Three to Tango: Huddersfield Town 0-2 Manchester United

Manchester United scratched their way to the quarter-finals of the FA Cup, courtesy a 2-0 win away to Huddersfield Town. Romelu Lukaku got both goals, netting his 20th and 21st of the season so far, on a night when Huddersfield arguably dominated the first half, and VAR was not far away from the action either.

Here are the major talking points from the game:

Lukaku’s finishing papers over cracks

United ultimately won the game comfortably; however, Huddersfield Town were the better side in the first half. They did not go in on level terms at half-time because of Romelu Lukaku’s smart finish from Juan Mata’s pass inside the 3rd minute. The Terriers dominated the half thereafter, without forcing Sergio Romero into a significant save. United struggled to impose themselves, particularly in midfield, while they were again poor in the air from corners and long throws. While United did better in the second half, and ultimately got some breathing space through another Lukaku goal, this was by no means a vintage performance, and the Red Devils will have to improve significantly if they are to come away with anything from Seville.

VAR causes concern yet again

The game was edging towards half-time, when a surging run from Ashley Young down the right allowed him to play Juan Mata through, who rounded the keeper and celebrated putting United two ahead. The flag had stayed down; however, referee Kevin Friend consulted with the VAR, and after a couple of minutes of waiting, ruled it out for offside. Problems arose when the images seen by the VAR were broadcast; the lines on the pitch looked as if they had been drawn by a six-year old, jagged and crooked, and in no way definitive enough to prove that Mata was offside. When an image with “proper” lines was broadcast, Mata looked to be offside by the smallest of margins; his knee was marginally ahead of the line. While the correct call was made by the letter of the law, this brings into question the role of VAR; it was supposed to be used only to correct “clear and obvious” errors. This was by no means one; it was an extremely tight, marginal call which in the days without VAR testing would have been accepted in the attacker’s favour without too much fuss. The cartoonish quality of the lines, as well as the marginal nature of the decision, meant that VAR was again at the centre of the debate after a football game, and there still significant questions over its usage with a World Cup on the horizon.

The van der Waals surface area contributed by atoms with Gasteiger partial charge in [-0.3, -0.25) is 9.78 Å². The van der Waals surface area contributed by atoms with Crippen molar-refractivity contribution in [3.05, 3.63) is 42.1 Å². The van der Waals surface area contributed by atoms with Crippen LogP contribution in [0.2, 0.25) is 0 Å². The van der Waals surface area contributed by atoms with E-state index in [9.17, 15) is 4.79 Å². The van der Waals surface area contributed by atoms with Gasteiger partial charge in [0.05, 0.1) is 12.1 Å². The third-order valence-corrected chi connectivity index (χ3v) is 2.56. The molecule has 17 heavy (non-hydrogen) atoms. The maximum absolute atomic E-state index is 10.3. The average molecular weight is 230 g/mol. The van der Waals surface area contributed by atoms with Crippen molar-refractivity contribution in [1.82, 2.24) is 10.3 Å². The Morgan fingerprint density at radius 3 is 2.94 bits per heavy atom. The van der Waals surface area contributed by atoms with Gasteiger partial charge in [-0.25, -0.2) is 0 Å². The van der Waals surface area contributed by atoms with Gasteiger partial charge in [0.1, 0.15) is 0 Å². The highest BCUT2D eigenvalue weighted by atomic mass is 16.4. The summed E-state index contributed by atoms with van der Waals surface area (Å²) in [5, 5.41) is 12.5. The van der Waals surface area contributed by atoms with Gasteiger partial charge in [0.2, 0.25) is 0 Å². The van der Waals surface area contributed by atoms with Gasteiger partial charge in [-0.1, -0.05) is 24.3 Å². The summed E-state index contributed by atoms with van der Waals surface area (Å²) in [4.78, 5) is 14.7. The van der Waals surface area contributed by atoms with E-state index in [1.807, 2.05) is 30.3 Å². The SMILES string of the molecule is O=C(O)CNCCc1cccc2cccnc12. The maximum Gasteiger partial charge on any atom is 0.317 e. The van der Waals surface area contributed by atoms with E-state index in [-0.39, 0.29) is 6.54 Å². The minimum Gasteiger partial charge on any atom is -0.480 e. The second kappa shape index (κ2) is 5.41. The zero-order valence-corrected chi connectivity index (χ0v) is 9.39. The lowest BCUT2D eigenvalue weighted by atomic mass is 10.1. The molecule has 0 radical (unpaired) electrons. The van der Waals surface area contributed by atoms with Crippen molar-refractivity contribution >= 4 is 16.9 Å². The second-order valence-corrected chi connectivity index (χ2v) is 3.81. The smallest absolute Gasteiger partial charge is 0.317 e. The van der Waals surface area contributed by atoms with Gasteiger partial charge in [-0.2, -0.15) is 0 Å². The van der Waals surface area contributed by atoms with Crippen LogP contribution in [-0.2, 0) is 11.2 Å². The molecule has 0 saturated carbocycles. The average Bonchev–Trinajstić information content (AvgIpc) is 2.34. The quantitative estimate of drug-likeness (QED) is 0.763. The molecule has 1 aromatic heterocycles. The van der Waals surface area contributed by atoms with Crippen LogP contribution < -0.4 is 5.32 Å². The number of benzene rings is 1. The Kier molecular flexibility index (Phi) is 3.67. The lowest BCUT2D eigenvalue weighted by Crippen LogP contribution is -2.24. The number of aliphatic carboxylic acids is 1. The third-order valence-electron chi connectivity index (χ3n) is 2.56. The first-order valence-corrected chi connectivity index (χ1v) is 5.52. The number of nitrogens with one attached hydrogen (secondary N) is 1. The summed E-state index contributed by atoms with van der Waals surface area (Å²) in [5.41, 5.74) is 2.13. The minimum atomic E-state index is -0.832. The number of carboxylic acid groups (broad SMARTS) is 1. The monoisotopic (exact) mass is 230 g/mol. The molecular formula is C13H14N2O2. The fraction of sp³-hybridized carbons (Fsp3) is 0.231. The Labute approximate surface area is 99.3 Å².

United’s aerial deficiencies are a concern

Jose Mourinho has always liked big, strong men in his teams. His United side are no different, with a number of tall players in the squad. The United lineup on Saturday featured eight players over six feet tall, if the goalkeeper Sergio Romero is also considered; yet the team struggled once again with aerial balls. This has been a consistent theme to United’s defending this season, and it is a surprising one, as Mourinho is known to be a meticulous planner of his defensive shape, especially while defending set-pieces. Here, United were panicked on a number of occasions whenever Huddersfield launched a long throw-in or a corner into their penalty area, which is baffling, given the size and stature of their players. Chris Smalling was especially vulnerable, losing a number of aerial duels, which is especially galling given his height. These problems seem to stem from a lack of defensive organisation, and one would’ve thought that Mourinho would have used the warm-weather training camp in Dubai earlier this year to iron out these issues. United’s lack of composure in the face of an aerial threat could prove extremely costly in the months to come.